5) When’s the last time you saw a sex scene where the lead male role is moaning/groaning/yelling “Yes, Karen!”?
Hmm. This hardly ever happens. It’s completely socially acceptable for a woman to be loud about what feels good, but it’s often hard to tell if a man really appreciates your moves, unless he makes a point of saying later, “Wow when you did ___, that was awesome!” You may only have a vague idea of what was working and what wasn’t.
This lack of clarity about what gets him going is enough to throw a woman off who might otherwise have initiated sex. Anxiety about what really satisfies him inspires some women to simply leave the whole thing up to the man. Let her know when she does something that feels really good.
It’s a simple addition, but one that could make the difference between sending the invite, and merely patiently awaiting an invite herself.
6) Men aren’t mind readers!
Yep. We women get that. We’re trying to communicate our needs, and blah blah yadda yah. But seriously. Men can’t read minds. If, after you’ve made your move, your man seems completely uninterested, there’s a chance that he didn’t recognize your come hither eyes, or the special way you twirled your tongue as an actual invitation to sex.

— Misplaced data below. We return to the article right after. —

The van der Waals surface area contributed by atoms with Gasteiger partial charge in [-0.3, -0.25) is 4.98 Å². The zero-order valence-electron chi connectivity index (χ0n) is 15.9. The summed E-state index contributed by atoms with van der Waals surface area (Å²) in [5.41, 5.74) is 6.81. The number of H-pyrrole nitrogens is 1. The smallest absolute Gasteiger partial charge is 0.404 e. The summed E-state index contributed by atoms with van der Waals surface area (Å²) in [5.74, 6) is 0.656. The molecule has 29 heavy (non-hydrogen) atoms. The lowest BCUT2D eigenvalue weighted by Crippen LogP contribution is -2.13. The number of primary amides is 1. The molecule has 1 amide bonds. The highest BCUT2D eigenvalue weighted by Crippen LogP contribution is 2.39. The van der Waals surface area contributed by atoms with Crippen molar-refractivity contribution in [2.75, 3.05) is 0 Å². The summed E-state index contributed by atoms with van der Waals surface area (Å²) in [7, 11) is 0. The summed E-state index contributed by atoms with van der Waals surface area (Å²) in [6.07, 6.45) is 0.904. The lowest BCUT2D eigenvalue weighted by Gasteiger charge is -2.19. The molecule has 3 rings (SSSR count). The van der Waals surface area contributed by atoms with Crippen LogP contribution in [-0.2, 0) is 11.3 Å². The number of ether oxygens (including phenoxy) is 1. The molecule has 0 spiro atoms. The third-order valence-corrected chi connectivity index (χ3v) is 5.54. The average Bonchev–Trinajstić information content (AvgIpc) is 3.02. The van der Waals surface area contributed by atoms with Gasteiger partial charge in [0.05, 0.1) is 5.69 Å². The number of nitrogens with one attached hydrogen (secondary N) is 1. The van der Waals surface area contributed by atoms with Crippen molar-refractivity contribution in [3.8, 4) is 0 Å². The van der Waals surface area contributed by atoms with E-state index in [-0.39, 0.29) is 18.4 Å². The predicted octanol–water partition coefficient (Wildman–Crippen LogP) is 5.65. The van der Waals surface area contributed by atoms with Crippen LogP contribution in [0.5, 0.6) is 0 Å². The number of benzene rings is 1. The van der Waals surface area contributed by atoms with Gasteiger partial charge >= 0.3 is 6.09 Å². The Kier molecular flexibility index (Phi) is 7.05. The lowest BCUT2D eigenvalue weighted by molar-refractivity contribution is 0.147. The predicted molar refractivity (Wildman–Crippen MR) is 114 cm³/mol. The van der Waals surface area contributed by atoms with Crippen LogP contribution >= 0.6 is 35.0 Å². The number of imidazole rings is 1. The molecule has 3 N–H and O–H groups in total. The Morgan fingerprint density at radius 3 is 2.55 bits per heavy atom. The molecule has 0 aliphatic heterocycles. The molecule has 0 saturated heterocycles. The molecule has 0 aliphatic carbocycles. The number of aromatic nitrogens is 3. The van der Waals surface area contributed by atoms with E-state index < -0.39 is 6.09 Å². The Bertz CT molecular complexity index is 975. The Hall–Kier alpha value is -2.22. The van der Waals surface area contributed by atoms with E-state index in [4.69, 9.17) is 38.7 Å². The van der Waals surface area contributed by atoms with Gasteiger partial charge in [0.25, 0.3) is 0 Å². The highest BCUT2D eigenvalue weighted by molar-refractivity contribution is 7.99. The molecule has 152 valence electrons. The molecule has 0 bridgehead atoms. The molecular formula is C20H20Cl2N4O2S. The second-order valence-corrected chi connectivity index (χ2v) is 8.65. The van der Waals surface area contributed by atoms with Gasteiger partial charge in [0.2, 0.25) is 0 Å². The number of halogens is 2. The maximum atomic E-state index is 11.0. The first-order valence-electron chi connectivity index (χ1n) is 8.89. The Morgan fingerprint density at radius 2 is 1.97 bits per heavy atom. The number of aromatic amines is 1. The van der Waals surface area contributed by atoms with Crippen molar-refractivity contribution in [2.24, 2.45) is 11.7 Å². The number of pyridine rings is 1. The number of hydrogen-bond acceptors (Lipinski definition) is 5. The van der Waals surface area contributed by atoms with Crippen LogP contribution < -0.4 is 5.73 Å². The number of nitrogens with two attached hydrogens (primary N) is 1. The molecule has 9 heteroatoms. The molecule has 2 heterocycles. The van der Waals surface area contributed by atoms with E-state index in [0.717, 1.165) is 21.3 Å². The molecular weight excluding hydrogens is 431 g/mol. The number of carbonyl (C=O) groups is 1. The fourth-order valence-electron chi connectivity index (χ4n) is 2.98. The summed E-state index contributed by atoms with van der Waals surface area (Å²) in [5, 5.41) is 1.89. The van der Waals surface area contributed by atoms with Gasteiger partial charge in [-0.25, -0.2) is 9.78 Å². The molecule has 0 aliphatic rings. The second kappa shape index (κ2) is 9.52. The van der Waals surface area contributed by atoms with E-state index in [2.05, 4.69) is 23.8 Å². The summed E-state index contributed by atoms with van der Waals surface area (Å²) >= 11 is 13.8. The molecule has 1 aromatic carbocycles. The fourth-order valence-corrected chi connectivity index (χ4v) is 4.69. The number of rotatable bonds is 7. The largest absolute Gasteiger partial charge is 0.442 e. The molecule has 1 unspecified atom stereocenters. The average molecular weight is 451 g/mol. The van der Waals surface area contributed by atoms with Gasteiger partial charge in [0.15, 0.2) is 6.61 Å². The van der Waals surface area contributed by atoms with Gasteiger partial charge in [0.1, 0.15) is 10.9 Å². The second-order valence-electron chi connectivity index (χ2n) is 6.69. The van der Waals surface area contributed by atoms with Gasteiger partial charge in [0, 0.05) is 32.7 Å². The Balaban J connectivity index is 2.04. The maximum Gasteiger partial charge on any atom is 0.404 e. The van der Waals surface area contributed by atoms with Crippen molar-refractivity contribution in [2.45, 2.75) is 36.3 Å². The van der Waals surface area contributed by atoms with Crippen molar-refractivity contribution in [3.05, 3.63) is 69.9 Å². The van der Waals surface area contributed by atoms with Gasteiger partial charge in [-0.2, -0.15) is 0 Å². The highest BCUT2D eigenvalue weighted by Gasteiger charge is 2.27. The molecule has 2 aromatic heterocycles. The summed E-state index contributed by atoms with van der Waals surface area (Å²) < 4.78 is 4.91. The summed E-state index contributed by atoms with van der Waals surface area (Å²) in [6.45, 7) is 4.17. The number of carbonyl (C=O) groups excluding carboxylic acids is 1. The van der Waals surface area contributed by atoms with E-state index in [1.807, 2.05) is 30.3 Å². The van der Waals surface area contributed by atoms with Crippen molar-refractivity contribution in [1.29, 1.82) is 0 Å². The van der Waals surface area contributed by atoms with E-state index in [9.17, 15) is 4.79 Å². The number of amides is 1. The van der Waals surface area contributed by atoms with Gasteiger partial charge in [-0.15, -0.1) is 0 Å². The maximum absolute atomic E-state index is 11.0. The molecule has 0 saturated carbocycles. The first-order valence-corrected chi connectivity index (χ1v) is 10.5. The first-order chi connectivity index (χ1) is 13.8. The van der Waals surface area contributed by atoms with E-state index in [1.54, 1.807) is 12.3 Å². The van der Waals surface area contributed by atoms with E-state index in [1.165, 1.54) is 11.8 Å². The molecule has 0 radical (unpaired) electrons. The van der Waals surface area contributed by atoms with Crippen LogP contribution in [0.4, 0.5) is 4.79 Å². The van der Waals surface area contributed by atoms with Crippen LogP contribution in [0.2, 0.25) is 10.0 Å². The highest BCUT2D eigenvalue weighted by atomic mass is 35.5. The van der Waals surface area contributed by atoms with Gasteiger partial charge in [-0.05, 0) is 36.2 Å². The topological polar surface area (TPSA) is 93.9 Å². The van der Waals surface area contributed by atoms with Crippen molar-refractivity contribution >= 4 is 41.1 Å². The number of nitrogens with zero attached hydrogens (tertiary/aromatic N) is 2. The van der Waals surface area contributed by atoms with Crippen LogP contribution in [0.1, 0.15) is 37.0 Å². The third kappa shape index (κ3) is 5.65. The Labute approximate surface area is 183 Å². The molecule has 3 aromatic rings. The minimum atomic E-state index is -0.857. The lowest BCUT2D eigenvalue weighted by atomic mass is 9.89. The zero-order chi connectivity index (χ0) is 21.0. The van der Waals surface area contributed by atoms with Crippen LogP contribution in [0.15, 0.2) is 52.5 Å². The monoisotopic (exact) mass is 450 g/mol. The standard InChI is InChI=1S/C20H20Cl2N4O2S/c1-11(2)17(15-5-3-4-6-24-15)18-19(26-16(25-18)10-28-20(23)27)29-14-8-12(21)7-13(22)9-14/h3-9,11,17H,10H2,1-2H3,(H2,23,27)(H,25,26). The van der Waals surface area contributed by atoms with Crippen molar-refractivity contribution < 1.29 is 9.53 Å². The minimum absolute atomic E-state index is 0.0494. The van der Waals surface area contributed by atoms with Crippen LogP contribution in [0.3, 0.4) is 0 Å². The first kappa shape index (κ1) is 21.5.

Don’t let this bum you out. Get courageous and practice verbalizing what you’d like. If you let it, the mere act of speaking up can be hugely arousing. And, if it turns out that he’s actually just not in the mood, let it float on by like a balloon. Taking it personally is the only mistake you could make. There are millions of reasons why you’ve said no in the past (several that have nothing to do with him) and he’s just as human as you are.
Have courage. Stay curious. And keep your heart open.
Bonus! Waylon talks with Lodro Rinzler about sex, relationships & how to be happy and genuine:
Love elephant and want to go steady?
Author: Lucy Animus
Editor: Emily Bartran
When the boyfriend turns down sex (youtube.com)